In case you hadn’t heard, IGN posted a contest in which only men ages 17-24 were eligible. The irony of the contest is that it’s to promote District 9, a film about aliens landing on Earth and being forced into internment camps—basically, they’re discriminating to promote a film about how bad it is to discriminate against others. *facepalm*
To add insult to injury, the Los Angeles Times posted a “Girl’s Guide to ComicCon,” the focus of which was basically, “HAY GIRLS! THERE ARE GOING TO BE HOT GUYS AT COMICCON!!!!” It actually included this: “Women will be rushing the stage, offering to do star Jake Gyllenhaal’s laundry on those washboard abs that he acquired for the film, since he spends much of it fighting, shirtless or both.” Because you know how much geek girls enjoy doing laundry. (Especially in our pearls.)
io9 has a great post on the contest and the LA Times article, which really isn’t worth linking because of how useless it is.
Female sci-fi, fantasy, comic, video game, etc. fans have been ignored and insulted for a long time and frankly, we’re sick of it. We have just as much disposable income as men do and our money is worth as much as theirs is, so what’s up with ignoring us or treating us like ignorant fangirls who are only here for teh hot boys? I’ve been going to cons for about three years now, and I see plenty of women there who go for many different reasons. And while one of those reasons may be to go to panels, it usually isn’t to cry over men and ask to do their laundry.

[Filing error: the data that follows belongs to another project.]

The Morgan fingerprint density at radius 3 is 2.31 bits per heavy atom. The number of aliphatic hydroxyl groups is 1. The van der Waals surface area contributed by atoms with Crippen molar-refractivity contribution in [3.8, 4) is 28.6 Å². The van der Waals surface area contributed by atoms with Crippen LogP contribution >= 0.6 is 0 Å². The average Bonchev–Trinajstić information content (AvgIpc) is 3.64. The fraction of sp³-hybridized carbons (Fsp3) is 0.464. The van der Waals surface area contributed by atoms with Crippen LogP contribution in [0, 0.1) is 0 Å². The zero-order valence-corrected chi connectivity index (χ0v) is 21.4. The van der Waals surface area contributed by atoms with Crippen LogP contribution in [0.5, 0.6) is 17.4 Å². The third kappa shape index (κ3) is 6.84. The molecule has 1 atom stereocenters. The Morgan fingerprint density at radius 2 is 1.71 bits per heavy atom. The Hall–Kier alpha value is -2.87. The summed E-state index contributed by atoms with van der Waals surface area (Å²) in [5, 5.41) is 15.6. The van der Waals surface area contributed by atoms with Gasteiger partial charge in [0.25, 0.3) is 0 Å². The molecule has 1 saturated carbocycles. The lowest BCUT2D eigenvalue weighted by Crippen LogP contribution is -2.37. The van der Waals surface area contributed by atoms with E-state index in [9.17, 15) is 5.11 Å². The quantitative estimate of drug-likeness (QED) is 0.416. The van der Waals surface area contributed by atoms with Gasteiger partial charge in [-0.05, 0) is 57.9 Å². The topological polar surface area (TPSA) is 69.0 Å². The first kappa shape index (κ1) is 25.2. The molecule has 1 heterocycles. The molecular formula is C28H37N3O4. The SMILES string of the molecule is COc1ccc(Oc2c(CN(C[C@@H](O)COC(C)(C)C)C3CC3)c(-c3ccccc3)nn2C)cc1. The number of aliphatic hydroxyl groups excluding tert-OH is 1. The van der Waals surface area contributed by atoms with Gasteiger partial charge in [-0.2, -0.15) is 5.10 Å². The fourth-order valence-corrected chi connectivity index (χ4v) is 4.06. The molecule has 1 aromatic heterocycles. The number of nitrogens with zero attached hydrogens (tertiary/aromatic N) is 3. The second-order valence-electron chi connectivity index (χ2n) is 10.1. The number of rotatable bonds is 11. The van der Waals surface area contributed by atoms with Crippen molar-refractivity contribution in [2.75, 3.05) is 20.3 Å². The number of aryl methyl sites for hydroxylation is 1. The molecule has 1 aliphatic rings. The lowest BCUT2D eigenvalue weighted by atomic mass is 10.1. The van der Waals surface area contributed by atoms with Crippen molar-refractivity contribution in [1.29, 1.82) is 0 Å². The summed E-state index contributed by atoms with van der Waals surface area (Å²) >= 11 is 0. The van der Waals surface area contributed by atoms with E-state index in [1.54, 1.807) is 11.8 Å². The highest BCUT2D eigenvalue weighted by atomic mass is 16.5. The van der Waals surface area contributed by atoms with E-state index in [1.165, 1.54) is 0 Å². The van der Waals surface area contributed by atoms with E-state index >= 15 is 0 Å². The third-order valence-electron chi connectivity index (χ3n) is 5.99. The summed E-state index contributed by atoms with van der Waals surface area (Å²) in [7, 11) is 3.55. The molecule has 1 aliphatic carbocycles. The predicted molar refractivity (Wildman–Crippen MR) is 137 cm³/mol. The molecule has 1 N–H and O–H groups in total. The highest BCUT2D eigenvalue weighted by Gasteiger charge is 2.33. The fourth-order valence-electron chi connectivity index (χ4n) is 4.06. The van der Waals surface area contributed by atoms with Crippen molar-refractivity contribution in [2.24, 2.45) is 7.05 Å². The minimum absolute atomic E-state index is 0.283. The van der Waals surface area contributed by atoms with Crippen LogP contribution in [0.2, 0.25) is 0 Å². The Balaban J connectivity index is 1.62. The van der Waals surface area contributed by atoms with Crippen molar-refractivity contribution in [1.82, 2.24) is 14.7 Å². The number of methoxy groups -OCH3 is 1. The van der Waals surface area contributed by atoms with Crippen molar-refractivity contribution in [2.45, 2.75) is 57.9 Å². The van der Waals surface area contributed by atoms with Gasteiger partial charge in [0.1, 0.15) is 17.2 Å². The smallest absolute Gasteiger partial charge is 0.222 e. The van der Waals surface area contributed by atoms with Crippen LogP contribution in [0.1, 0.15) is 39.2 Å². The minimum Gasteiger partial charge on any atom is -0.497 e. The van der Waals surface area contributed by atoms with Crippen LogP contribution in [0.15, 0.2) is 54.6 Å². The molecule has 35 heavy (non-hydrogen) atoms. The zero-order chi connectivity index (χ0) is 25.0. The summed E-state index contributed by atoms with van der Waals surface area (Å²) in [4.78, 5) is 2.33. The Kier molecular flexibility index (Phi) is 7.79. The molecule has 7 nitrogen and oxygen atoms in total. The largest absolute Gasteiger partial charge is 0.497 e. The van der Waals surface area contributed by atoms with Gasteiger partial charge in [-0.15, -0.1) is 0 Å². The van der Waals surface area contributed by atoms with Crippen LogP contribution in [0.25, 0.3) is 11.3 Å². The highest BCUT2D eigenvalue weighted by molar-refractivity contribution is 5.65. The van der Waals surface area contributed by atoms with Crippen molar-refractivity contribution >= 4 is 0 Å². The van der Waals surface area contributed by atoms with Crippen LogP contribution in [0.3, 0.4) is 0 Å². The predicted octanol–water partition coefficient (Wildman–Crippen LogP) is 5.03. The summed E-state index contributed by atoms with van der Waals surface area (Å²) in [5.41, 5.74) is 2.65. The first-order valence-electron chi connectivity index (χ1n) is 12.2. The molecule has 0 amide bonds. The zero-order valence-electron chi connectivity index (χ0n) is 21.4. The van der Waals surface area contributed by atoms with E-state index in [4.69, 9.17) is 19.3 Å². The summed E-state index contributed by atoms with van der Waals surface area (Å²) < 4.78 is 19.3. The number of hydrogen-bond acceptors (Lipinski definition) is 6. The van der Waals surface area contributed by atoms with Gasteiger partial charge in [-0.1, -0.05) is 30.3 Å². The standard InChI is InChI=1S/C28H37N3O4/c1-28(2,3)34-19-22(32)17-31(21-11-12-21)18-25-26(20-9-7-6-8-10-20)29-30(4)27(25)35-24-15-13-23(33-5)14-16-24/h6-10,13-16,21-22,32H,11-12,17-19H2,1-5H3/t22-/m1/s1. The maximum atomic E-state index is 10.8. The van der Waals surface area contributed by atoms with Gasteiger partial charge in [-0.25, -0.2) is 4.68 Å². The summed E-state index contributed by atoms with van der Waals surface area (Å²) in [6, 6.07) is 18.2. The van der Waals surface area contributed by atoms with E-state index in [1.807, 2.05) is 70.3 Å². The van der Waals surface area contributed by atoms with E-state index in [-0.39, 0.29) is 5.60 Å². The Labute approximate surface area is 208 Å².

And do they really want to pretend that guys don’t go to cons to ogle girls in costume or to drool over hot female celebrities? Do I really need to bring up the (insulting, untrue) stereotypes of geeky men who live with their moms and are terrified of women? Guys should be standing up for their female geek counterparts here, too. I’m more than happy to beat down stereotypes about awkward geeky guys, but I’d be even happier to do so if they’d stick up for geeky girls sometimes. Modern media and society try to drive wedges between us, but imagine what we could do if we would stick up for each other and get along!
The LA Times article made me feel stabbity beyond belief, but at least I found some good links about it:
– When Fangirls Attack
– Geek Girls: A Guide that’s Actually Helpful
– Like abs? Like laundry? You’ll love Comic Con!
– An Open Letter to the L.A. Times from a Geek Girl Best (off-topic) quote of this post: “I don’t want to be Bella. I read the bio on your blog that you have a passion for Twilight. That’s great. For myself, I can’t understand why any woman in her right mind would want to be an emo, sexually frustrated teen with a boyfriend who won’t put out.” WIN.
If any of you are going to ComicCon, I would suggest looking for bloggers who have actually been there (or to other cons) for survival tips. And also, I want to see pictures afterward. Lots and lots of pictures.